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Number of independent schools withdrawing from Teachers' Pension Scheme more than doubles in one year.

Number of independent schools withdrawing from Teachers' Pension Scheme more than doubles in one year.

  • 98 independent schools have withdrawn from the Teachers' Pension Scheme since the increase in employer contributions rose by 40 percent in September 2019
  • The rate of schools leaving has accelerated, with the number of schools opting out of the scheme almost doubling in the last six months alone
  • Calls for teachers to understand their retirement planning options in the wake of leaving the scheme

The number of independent schools leaving the Teachers' Pension Scheme (TPS) has risen sharply in the first year since the 40 percent increase in employer contributions took effect.

A freedom of information request by Wesleyan has found that a total of 177 private schools have now notified the Department for Education of their withdrawal from the TPS.

The majority of the moves were triggered by a rise in employer contributions from 16.48 percent of salary to 23.6 percent that came into force in September 2019. Since then, 98 schools have served notice to leave the scheme - an increase of more than 125% - with 64 coming since the outbreak of coronavirus in March.

The government has confirmed that it will cover the increased employer contribution rates for state schools during 2019-2020, but private schools must raise funds themselves to meet the additional costs.

Parminder Gill at Wesleyan, a specialist financial services mutual for teachers, said: "The number of independent schools opting to leave the Teachers' Pension Scheme is rising at an alarming rate - putting thousands of teachers into less generous schemes.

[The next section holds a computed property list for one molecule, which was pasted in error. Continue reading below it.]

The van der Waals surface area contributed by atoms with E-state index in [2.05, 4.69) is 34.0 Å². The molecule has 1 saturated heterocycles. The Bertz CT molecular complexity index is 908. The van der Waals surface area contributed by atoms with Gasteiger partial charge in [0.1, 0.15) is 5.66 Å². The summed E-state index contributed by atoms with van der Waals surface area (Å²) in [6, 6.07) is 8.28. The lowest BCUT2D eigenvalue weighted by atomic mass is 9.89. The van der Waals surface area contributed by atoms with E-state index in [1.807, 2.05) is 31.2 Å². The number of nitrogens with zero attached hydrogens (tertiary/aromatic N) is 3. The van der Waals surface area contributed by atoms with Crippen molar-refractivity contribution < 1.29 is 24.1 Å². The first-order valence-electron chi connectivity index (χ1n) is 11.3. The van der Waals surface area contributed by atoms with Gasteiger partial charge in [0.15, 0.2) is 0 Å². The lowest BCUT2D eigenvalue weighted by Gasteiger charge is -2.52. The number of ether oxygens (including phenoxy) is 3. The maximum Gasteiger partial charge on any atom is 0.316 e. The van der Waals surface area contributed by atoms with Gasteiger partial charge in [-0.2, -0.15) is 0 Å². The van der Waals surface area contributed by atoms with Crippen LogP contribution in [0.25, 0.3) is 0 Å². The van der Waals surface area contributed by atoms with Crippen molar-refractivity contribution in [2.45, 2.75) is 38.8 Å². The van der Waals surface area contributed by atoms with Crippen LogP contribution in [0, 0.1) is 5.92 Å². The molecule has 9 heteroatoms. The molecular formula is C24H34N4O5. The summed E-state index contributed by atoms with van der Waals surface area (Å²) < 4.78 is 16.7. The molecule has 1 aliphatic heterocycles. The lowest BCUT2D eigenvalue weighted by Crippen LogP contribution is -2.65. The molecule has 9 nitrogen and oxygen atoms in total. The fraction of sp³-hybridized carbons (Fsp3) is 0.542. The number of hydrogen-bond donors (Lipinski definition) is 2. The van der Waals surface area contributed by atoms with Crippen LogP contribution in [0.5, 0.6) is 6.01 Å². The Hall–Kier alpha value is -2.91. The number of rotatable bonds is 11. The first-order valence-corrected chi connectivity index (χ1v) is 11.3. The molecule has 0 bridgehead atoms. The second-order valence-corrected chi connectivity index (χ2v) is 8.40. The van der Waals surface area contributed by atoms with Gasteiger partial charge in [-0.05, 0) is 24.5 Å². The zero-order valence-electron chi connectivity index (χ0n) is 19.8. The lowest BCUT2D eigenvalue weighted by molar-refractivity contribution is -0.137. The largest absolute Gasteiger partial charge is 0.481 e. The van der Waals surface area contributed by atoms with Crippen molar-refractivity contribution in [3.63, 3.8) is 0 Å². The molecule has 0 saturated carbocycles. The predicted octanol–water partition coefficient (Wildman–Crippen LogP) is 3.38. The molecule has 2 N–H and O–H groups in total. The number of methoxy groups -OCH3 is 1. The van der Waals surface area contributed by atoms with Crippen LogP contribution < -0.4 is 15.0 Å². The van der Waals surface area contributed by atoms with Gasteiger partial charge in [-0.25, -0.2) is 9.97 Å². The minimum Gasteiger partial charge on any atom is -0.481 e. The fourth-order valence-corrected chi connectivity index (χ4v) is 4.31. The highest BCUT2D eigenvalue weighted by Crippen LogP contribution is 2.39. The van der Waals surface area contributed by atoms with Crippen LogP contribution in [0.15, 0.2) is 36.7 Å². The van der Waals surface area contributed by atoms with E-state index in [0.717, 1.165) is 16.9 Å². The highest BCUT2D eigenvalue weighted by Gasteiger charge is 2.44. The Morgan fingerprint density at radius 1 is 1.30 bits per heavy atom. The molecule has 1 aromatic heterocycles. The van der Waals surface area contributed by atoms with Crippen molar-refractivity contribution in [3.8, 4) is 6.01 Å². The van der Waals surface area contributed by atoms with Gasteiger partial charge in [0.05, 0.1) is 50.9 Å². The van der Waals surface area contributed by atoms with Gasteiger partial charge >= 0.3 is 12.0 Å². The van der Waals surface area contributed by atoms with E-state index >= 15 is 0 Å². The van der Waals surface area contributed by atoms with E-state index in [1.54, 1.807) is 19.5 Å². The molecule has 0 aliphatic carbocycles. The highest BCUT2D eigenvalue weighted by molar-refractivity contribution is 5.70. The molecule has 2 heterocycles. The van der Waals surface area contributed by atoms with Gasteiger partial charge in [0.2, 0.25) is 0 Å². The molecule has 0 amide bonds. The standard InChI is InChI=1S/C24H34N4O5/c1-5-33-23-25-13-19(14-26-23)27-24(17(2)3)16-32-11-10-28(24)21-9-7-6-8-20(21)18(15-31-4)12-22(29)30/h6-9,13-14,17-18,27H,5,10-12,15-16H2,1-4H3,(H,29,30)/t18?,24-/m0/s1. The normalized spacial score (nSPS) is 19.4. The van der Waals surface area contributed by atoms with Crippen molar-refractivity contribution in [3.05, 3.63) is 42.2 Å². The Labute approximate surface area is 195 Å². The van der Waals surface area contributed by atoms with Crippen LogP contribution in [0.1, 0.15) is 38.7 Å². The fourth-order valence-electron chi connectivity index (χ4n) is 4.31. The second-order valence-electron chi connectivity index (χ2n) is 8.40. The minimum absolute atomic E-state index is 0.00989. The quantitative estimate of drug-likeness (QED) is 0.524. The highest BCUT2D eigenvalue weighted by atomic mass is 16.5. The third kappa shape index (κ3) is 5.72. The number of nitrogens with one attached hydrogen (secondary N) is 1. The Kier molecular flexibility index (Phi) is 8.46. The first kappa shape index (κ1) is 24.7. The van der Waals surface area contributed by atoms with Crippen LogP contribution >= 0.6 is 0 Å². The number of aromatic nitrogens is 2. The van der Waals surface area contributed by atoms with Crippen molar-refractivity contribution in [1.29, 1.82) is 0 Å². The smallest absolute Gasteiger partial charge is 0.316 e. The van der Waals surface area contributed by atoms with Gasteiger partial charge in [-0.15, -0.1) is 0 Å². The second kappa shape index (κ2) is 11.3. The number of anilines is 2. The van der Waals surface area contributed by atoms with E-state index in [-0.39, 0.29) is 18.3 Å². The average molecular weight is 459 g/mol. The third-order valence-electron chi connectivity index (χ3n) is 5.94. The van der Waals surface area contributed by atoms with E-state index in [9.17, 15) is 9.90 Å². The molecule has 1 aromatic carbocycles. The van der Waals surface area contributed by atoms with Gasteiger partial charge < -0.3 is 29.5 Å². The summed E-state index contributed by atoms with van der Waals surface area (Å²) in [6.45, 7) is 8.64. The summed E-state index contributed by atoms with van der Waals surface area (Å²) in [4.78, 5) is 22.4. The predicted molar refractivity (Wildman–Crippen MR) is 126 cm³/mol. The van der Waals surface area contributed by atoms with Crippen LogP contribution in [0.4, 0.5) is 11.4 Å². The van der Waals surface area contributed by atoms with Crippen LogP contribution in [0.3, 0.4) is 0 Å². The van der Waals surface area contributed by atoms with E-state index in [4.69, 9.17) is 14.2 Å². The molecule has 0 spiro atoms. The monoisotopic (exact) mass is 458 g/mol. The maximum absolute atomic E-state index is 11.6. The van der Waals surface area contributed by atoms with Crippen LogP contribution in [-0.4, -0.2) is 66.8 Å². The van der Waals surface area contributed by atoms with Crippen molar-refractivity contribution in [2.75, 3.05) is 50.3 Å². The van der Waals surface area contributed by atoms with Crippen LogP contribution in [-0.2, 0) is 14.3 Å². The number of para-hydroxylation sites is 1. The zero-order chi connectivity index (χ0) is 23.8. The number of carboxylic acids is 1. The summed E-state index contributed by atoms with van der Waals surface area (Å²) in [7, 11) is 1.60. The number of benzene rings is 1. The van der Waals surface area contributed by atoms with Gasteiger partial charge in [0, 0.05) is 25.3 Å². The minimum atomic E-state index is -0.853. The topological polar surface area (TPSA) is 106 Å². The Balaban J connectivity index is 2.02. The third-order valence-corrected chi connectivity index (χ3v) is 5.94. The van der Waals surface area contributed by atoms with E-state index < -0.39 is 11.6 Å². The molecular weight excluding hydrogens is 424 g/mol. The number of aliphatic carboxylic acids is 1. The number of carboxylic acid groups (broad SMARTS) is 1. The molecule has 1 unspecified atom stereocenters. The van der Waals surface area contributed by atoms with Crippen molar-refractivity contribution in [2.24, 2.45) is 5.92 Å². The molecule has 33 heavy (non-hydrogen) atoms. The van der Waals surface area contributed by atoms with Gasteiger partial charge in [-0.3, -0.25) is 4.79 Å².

"Although we saw an initial jump in the number of schools opting to leave the scheme following the rise in employer contributions last September, this has accelerated sharply as schools began to get a clearer picture of the long-term financial implications of meeting the additional costs.

"With the events of the recent lockdown placing increased pressure on school budgets, many more schools are assessing their TPS options right now to see if they can afford to maintain their membership."

He urged teachers at those schools that have withdrawn to consider what the move means for their future retirement plans and the immediate options they available.

Parminder added: "The TPS guarantees retirement income that is directly linked to a teacher's salary. It is one of only eight guaranteed by the government and is inflation-proof to offer teachers a secure retirement.

"Any alternative defined contribution schemes that many teachers will now have to consider are far less certain, with both employer and teacher contribution rates significantly lower than those that teachers would have experienced within the TPS.

"As with any changes to your financial situation, it's important that you explore these carefully with a professional adviser. For some, retirement might seem like a long way off, however ensuring that the right plans are put in place now can significantly benefit you in later life."

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